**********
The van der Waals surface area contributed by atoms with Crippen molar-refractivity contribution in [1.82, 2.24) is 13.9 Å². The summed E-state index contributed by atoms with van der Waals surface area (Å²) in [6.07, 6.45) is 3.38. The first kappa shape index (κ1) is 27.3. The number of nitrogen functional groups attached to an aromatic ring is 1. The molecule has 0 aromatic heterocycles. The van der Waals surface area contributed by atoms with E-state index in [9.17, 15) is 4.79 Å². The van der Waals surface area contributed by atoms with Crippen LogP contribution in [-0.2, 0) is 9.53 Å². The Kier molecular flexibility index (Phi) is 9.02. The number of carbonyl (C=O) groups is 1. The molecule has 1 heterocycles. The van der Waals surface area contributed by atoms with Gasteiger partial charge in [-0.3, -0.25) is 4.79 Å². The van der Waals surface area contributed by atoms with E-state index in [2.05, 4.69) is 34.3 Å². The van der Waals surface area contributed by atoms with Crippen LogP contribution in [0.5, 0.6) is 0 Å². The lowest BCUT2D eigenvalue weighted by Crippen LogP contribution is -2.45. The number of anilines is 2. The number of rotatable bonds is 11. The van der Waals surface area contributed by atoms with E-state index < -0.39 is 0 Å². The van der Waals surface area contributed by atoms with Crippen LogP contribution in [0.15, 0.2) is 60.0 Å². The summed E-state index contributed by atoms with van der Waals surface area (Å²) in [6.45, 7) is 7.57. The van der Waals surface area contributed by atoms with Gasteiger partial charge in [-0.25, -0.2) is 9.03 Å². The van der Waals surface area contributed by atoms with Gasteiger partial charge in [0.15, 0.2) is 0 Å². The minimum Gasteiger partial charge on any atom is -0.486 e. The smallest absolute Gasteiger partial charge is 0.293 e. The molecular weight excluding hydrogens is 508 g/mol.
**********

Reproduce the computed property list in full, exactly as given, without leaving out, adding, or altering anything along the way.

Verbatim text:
The van der Waals surface area contributed by atoms with Crippen molar-refractivity contribution in [1.82, 2.24) is 13.9 Å². The summed E-state index contributed by atoms with van der Waals surface area (Å²) in [6.07, 6.45) is 3.38. The first kappa shape index (κ1) is 27.3. The number of nitrogen functional groups attached to an aromatic ring is 1. The molecule has 0 aromatic heterocycles. The van der Waals surface area contributed by atoms with E-state index in [9.17, 15) is 4.79 Å². The van der Waals surface area contributed by atoms with Crippen LogP contribution in [-0.2, 0) is 9.53 Å². The Kier molecular flexibility index (Phi) is 9.02. The number of carbonyl (C=O) groups is 1. The molecule has 1 heterocycles. The van der Waals surface area contributed by atoms with Gasteiger partial charge in [-0.3, -0.25) is 4.79 Å². The van der Waals surface area contributed by atoms with E-state index in [2.05, 4.69) is 34.3 Å². The van der Waals surface area contributed by atoms with Crippen LogP contribution in [0.5, 0.6) is 0 Å². The lowest BCUT2D eigenvalue weighted by Crippen LogP contribution is -2.45. The number of anilines is 2. The number of rotatable bonds is 11. The van der Waals surface area contributed by atoms with E-state index < -0.39 is 0 Å². The van der Waals surface area contributed by atoms with Crippen LogP contribution in [0.15, 0.2) is 60.0 Å². The summed E-state index contributed by atoms with van der Waals surface area (Å²) in [6.45, 7) is 7.57. The van der Waals surface area contributed by atoms with Gasteiger partial charge in [-0.25, -0.2) is 9.03 Å². The van der Waals surface area contributed by atoms with Gasteiger partial charge in [0.15, 0.2) is 0 Å². The minimum Gasteiger partial charge on any atom is -0.486 e. The smallest absolute Gasteiger partial charge is 0.293 e. The molecular weight excluding hydrogens is 508 g/mol.